12. Global Climate Change

    An impactful event

    1. H. Jesse Smith

    Glassy silica spherules have been found in marine sediments from three sites across a wide area off the Atlantic coast of the United States, near the stratigraphic level of the Paleocene-Eocene boundary. The characteristics of these specimens are consistent with those of microtektites associated with extraterrestrial impact events. This discovery by Schaller et al. is evidence of an impact event at the time of the Paleocene-Eocene Thermal Maximum, a period during which global temperatures increased rapidly and the carbon cycle was substantially perturbed.

    Science, this issue p. 225

  13. Microbial Physiology

    Microbes make methane from coal

    1. Nicholas S. Wigginton

    Methane associated with coal beds is an important global resource of natural gas. Much of the methane in coal comes from microbial methanogenesis. Mayumi et al. characterized a strain of Methermicoccus shengliensis that, unexpectedly, is capable of making methane from the dozens of methoxylated aromatic compounds found in a variety of coal types (see the Perspective by Welte). Isotope tracer experiments showed that this organism could also incorporate carbon dioxide into methane.

    Science, this issue p. 222; see also p. 184

  14. Influenza

    Migration of influenza in wild birds

    1. Caroline Ash

    Virus surveillance in wild birds could offer an early warning system that, combined with adequate farm hygiene, would lead to effective influenza control in poultry units. The Global Consortium for H5N8 and Related Influenza Viruses found that the H5 segment common to the highly pathogenic avian influenza viruses readily reassorts with other influenza viruses (see the Perspective by Russell). H5 is thus a continual source of new pathogenic variants. These data also show that the H5N8 virus that recently caused serious outbreaks in European and North American poultry farms came from migrant ducks, swans, and geese that meet at their Arctic breeding grounds. Because the virus is so infectious, culling wild birds is not an effective control measure.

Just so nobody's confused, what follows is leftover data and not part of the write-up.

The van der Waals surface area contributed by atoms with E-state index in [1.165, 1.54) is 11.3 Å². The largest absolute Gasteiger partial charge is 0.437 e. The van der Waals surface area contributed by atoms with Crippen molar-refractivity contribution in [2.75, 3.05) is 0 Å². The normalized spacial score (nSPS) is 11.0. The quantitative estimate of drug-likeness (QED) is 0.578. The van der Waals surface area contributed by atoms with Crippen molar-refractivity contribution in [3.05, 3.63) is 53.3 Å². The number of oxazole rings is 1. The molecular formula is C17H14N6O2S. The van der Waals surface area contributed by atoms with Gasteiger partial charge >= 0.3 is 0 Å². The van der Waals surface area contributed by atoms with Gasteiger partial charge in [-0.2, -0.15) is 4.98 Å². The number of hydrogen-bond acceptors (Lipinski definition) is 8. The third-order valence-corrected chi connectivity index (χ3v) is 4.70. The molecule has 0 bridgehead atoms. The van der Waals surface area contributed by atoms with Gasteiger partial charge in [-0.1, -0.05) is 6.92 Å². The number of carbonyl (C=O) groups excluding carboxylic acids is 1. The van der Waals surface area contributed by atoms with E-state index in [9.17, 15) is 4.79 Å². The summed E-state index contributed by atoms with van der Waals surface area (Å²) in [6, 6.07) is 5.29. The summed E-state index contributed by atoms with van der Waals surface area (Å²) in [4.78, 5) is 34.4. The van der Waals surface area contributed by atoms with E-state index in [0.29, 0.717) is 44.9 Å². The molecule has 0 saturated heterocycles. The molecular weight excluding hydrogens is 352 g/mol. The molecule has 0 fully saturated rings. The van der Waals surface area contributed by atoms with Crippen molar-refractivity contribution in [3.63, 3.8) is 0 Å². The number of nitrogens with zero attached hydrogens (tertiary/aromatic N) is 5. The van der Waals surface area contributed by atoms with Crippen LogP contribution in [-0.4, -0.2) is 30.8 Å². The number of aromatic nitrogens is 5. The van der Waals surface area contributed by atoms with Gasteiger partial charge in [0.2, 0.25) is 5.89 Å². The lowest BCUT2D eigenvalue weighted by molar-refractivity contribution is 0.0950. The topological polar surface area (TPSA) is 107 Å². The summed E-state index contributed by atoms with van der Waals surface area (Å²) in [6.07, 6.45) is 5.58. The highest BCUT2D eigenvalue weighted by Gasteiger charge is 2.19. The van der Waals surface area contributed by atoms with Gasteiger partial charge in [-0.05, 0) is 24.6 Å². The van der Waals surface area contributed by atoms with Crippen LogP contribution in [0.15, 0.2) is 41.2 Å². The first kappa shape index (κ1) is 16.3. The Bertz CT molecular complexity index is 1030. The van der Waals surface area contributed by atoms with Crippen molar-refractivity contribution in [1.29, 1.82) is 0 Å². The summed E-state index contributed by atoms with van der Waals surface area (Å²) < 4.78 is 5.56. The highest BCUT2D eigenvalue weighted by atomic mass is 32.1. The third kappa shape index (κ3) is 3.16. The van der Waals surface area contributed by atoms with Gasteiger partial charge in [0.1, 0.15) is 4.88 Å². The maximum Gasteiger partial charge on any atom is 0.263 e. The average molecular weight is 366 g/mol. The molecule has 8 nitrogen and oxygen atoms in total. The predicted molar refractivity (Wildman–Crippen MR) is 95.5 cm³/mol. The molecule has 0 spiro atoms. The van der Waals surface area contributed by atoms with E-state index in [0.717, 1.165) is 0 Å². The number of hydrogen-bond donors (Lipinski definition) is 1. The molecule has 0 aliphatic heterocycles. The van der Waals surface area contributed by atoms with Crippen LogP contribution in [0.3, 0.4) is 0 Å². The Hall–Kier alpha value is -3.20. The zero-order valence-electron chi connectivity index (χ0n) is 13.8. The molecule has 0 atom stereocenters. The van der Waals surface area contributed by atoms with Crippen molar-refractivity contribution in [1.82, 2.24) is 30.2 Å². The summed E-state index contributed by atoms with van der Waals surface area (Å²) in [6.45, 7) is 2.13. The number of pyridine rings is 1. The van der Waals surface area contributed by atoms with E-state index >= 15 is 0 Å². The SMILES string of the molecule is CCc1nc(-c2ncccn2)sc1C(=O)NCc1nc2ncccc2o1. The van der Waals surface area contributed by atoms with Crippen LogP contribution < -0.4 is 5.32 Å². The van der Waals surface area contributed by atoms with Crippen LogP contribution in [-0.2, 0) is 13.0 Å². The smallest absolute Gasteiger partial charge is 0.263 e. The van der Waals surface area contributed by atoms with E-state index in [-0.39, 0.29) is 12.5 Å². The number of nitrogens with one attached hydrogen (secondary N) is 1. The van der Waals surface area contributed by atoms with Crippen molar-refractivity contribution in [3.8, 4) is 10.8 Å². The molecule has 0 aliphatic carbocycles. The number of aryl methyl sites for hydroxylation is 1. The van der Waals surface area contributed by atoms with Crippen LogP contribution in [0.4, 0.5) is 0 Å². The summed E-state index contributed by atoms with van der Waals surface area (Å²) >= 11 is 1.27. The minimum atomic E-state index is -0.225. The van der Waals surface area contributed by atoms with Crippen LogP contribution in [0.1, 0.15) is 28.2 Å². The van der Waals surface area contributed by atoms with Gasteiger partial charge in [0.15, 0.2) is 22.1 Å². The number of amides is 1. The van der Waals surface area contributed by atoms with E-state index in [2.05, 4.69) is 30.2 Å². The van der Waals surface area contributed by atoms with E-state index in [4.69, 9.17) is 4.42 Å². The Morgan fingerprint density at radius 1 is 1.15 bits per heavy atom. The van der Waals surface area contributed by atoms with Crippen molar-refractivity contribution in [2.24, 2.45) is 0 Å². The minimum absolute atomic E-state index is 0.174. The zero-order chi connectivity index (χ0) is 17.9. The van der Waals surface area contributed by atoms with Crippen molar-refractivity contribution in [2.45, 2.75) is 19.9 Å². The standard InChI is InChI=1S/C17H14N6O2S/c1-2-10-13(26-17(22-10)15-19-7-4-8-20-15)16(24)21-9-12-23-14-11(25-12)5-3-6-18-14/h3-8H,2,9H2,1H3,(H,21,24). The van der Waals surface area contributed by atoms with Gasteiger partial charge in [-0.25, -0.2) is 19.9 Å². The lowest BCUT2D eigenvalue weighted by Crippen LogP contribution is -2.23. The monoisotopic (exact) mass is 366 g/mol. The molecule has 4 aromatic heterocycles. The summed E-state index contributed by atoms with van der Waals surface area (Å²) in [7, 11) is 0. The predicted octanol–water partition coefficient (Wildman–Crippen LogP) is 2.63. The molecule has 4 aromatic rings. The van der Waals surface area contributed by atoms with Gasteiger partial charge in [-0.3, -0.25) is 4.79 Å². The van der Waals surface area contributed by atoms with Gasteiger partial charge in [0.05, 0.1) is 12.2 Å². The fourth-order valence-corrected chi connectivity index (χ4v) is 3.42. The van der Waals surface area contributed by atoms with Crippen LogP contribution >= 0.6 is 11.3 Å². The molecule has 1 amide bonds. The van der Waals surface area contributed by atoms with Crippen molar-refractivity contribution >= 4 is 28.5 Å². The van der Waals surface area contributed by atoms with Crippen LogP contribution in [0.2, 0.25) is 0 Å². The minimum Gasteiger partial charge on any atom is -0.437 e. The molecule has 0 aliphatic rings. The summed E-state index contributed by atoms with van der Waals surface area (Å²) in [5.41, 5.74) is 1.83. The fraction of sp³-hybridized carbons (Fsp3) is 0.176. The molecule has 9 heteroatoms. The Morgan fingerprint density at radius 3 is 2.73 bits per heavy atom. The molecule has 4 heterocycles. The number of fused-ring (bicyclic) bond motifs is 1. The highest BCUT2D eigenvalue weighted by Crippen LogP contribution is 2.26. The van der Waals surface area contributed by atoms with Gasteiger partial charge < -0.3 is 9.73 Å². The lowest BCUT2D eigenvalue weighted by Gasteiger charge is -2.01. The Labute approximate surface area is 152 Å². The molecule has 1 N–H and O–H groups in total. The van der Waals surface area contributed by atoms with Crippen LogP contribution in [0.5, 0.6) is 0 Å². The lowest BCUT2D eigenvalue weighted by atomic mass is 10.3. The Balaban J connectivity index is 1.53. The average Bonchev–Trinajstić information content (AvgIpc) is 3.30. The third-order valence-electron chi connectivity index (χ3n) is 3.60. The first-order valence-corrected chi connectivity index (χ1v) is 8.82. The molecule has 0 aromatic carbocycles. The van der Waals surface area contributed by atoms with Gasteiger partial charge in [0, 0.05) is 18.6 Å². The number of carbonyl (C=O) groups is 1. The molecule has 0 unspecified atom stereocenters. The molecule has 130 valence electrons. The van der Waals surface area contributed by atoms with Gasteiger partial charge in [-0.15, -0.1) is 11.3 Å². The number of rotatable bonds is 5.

Science, this issue p. 213; see also p. 174

  15. Climate Change

    The negative emissions gamble

    1. Julia Fahrenkamp-Uppenbrink

    Scenarios for how global warming can be kept below 2°C rely heavily on the large-scale use of technologies that remove carbon from the atmosphere. They are attractive to policy-makers because they reduce the perceived need for reductions in carbon emissions in the short term. In a Perspective, Anderson and Peters argue that it may not be possible or advisable to deploy these technologies at the scale required. For example, bioenergy with carbon capture and storage is seen as particularly promising, yet it would require vast areas of land that would then no longer be available for food production or for wildlife. By relying on these speculative technologies, humanity could miss a crucial window of opportunity for directly mitigating climate change.

    Science, this issue p. 182

  16. Vascular Biology

    Relaxing in response to pressure

    1. Wei Wong

    Small-diameter arteries link main arteries to capillary beds that feed tissues and organs. Persistent constriction of these arteries may generate high blood pressure (hypertension). Khavandi et al. (see also Hill and Braun) found that arterial constriction initiated the production of reactive oxygen species that oxidized and activated the kinase PKG, which opens a potassium channel that induces blood vessel relaxation. These results may explain why some drugs that generate reactive oxygen species are effective in treating hypertension.

    Sci. Signal. 9, ra100 and fs15 (2016).